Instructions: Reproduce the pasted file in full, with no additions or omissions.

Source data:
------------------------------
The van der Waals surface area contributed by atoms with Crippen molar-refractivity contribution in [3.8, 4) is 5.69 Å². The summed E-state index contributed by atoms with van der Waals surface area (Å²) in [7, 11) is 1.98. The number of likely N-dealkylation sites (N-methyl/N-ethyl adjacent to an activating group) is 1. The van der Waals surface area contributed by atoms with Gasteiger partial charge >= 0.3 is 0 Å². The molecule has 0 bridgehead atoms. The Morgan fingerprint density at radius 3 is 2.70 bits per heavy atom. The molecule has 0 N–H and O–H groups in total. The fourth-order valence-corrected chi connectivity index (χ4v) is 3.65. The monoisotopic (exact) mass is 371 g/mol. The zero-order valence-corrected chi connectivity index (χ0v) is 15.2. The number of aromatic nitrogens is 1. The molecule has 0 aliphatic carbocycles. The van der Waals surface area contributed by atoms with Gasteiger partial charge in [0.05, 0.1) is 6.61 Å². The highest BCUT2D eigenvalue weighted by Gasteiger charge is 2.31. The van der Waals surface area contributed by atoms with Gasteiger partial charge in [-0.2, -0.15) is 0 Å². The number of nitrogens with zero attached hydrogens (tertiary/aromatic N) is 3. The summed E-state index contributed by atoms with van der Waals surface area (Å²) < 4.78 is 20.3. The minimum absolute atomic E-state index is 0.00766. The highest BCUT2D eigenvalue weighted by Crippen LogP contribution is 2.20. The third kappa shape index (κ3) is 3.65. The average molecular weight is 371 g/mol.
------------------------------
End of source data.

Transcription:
The van der Waals surface area contributed by atoms with Crippen molar-refractivity contribution in [3.8, 4) is 5.69 Å². The summed E-state index contributed by atoms with van der Waals surface area (Å²) in [7, 11) is 1.98. The number of likely N-dealkylation sites (N-methyl/N-ethyl adjacent to an activating group) is 1. The van der Waals surface area contributed by atoms with Gasteiger partial charge >= 0.3 is 0 Å². The molecule has 0 bridgehead atoms. The Morgan fingerprint density at radius 3 is 2.70 bits per heavy atom. The molecule has 0 N–H and O–H groups in total. The fourth-order valence-corrected chi connectivity index (χ4v) is 3.65. The monoisotopic (exact) mass is 371 g/mol. The zero-order valence-corrected chi connectivity index (χ0v) is 15.2. The number of aromatic nitrogens is 1. The molecule has 0 aliphatic carbocycles. The van der Waals surface area contributed by atoms with Gasteiger partial charge in [0.05, 0.1) is 6.61 Å². The highest BCUT2D eigenvalue weighted by Gasteiger charge is 2.31. The van der Waals surface area contributed by atoms with Gasteiger partial charge in [-0.2, -0.15) is 0 Å². The number of nitrogens with zero attached hydrogens (tertiary/aromatic N) is 3. The summed E-state index contributed by atoms with van der Waals surface area (Å²) < 4.78 is 20.3. The minimum absolute atomic E-state index is 0.00766. The highest BCUT2D eigenvalue weighted by Crippen LogP contribution is 2.20. The third kappa shape index (κ3) is 3.65. The average molecular weight is 371 g/mol.